How to Invite Everyone to Your Wedding for Cheap

Take a walk down the paperless aisle and skip the mailing of wedding invitations.

Take a walk down the paperless aisle and skip the mailing of wedding invitations.

With the average cost of a wedding hovering somewhere between $21,000 and $24,000 as of 2008 according to Smart Money magazine, saving a penny everywhere you can is a worthwhile endeavor. With their relatively high cost, plus postage plus time consumption, wedding invitations are a perfect place to look for savings. When it comes to inviting everyone to your wedding for cheap, you need look no further than the tool you have in front of you. Online arenas offer many opportunities to get the word out for little or no cost. If you want to send something in paper form, there are still cheap options for you, too.

Low-Cost Invitations

Skip the hand-engraved, calligraphic invitations on gold-foil embossed-linen paper. That's really unnecessary and won't be more memorable than your kiss. Head to your local office supply store instead. The stationary section will have plenty of invitations to choose from, and you can slip them and their envelopes right through most inkjet printers. If that's too high-tech for you, head over to the store's printing services station and ask for the invitation catalog. A representative can help you pull together a project that fits your budget.

Electronic Invitations

With an eye toward being eco- and economically conscious, consider making your wedding paperless. Be friendly to your budget by skipping hard copy invitations altogether. Wedding websites, such as eWedding, offer guest list management services beyond what your invitation can offer. For example, it can electronically manage your RSVPs, take menu choices and connect guests with your registry, lodging information and directions to the chapel. In addition, electronic invitation sites such as Paperless Post and Evite offer simple and free event planning services. Using these sites save money and time. The sites have also got bells and whistles such as music and video capabilities at no extra cost. Try getting that in an envelope.


Send the word out where everybody already congregates -- Facebook. It's also free and simple, and, according to a September 2011 article in the South Florida Sun-Sentinel, more couples are using Facebook to send invitations on the cheap. The "Create Event" feature sits at the top right of your home page feed. Beware, though, many Facebook users get so many invitations it's easy for your invitation to get lost in the shuffle. Try creating a wedding page as well to regularly send posts and reminders to the guests you wish to invite. Keep the group closed to avoid wedding crashers.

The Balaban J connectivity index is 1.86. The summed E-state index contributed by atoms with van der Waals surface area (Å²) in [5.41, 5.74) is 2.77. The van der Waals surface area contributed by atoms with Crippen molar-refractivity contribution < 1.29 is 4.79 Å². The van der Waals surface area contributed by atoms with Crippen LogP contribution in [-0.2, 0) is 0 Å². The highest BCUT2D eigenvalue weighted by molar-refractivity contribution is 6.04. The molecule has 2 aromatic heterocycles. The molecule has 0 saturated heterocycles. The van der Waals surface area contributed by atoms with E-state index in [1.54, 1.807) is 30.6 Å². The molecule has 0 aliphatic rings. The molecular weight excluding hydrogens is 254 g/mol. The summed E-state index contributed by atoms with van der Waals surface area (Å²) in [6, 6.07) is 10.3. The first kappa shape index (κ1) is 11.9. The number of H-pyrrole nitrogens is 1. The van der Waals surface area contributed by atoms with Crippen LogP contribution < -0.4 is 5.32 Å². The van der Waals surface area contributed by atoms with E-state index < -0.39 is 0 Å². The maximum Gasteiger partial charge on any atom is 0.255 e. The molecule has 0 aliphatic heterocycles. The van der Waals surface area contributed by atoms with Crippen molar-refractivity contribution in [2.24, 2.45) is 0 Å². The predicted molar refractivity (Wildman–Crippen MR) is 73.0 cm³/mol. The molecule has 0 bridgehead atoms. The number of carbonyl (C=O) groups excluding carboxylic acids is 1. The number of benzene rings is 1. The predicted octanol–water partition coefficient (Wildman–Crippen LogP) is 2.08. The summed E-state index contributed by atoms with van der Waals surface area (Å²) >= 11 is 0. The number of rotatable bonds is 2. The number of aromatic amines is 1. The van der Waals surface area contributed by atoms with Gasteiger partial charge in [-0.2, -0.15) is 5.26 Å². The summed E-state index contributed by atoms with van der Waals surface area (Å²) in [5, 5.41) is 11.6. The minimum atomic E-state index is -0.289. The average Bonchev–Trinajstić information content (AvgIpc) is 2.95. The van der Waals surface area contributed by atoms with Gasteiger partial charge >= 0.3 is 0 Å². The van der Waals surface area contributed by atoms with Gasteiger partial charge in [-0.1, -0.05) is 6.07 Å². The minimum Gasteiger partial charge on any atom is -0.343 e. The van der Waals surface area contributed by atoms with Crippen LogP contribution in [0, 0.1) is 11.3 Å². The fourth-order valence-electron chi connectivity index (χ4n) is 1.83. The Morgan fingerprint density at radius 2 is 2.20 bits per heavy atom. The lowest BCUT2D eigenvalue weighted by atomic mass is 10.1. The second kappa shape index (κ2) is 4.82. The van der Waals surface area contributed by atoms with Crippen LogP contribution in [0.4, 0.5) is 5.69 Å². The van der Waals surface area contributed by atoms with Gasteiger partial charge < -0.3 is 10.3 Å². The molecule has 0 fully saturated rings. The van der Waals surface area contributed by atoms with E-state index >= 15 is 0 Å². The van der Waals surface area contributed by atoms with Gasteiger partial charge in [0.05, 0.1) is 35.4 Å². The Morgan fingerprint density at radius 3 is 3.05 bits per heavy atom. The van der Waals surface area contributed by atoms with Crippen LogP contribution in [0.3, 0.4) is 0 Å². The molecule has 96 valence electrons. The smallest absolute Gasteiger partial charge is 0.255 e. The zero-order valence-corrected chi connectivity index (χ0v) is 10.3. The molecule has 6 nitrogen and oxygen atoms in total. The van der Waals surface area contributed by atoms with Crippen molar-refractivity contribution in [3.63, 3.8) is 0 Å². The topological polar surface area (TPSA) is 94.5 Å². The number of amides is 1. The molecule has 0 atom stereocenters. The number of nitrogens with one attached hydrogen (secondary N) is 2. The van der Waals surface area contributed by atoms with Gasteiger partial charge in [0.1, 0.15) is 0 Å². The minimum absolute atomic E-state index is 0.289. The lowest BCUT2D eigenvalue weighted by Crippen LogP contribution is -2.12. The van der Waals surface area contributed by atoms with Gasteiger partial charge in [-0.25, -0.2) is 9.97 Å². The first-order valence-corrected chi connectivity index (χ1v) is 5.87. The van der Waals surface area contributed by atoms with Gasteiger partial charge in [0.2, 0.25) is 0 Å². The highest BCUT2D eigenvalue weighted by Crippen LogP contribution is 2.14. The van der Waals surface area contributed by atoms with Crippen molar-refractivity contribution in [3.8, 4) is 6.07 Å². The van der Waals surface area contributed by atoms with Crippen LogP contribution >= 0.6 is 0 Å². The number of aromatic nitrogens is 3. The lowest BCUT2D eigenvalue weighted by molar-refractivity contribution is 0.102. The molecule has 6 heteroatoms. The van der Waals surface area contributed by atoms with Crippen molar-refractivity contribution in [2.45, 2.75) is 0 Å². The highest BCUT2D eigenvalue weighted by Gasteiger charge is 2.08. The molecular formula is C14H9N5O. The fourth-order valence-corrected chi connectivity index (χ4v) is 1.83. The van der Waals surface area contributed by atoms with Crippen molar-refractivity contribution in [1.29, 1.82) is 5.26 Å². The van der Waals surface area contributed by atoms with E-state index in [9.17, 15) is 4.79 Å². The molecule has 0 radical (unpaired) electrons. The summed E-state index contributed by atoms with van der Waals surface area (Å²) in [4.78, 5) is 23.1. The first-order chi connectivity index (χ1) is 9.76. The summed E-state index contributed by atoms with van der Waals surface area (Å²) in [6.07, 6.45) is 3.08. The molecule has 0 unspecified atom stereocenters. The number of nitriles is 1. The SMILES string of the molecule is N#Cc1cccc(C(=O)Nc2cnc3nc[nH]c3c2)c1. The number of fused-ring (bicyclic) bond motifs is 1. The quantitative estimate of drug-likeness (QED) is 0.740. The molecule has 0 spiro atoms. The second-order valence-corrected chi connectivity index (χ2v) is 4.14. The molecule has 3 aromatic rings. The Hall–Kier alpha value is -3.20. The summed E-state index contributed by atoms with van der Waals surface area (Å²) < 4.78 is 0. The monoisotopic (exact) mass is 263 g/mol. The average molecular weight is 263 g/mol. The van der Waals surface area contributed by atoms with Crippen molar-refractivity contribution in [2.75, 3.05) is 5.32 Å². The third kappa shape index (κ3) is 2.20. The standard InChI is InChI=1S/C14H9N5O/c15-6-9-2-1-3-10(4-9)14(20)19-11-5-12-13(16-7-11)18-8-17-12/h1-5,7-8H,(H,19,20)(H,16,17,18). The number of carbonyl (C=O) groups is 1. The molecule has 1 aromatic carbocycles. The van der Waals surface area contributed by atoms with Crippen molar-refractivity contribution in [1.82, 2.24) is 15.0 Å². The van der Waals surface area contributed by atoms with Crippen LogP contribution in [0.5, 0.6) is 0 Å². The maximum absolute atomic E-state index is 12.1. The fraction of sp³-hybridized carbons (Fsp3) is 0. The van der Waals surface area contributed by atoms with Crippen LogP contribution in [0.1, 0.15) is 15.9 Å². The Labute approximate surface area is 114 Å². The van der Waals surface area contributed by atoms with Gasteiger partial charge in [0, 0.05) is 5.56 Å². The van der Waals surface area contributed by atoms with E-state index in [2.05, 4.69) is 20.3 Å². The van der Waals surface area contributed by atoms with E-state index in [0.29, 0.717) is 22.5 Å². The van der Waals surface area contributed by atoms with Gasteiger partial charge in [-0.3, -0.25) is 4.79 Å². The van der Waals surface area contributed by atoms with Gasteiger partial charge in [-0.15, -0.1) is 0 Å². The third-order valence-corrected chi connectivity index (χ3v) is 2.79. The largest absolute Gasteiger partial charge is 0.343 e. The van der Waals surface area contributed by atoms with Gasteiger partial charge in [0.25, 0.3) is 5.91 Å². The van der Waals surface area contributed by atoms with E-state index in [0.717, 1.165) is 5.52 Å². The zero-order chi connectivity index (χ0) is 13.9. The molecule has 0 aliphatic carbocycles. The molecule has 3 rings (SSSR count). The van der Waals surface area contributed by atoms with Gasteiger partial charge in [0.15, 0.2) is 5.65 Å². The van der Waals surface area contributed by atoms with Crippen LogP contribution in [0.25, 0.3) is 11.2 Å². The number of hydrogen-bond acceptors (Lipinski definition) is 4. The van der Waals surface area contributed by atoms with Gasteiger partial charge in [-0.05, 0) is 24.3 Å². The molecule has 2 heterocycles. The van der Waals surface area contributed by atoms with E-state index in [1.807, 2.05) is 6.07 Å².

Don't Forget the Remnant

If you go the electronic route, chances are not everyone on your list will be so technically savvy. You could elect to print a few invitations for those who are not plugged in, or you could get really renegade and call them. Let them know whether they should expect a hard copy invitation, and tell them when you need to know for sure whether they are coming.

A Word About Memories

Most people only get married once, so it's important to keep in mind that every element of your wedding, including your invitations, will be part of the memory of the moment. Some might regard electronic invitations as too informal, possibly even a bit tacky, regardless of the savings they offer. They'll argue that the fancy handwriting and the delicate stamp convey a message of tradition and honor to guests. It could also be a keepsake. Carefully weigh what matters to you most and make decisions on how to save money on invitations from those core operating values.


About the Author

Angela Ogunjimi has been a prize-winning writer and editor since 1994. She was a general assignment reporter at two newspapers and a business writer at two magazines. She writes on nutrition, obesity, diabetes and weight control for a project of the National Institutes of Health. Ogunjimi holds a master's degree in sociology from George Washington University and a bachelor's in journalism from New York University.

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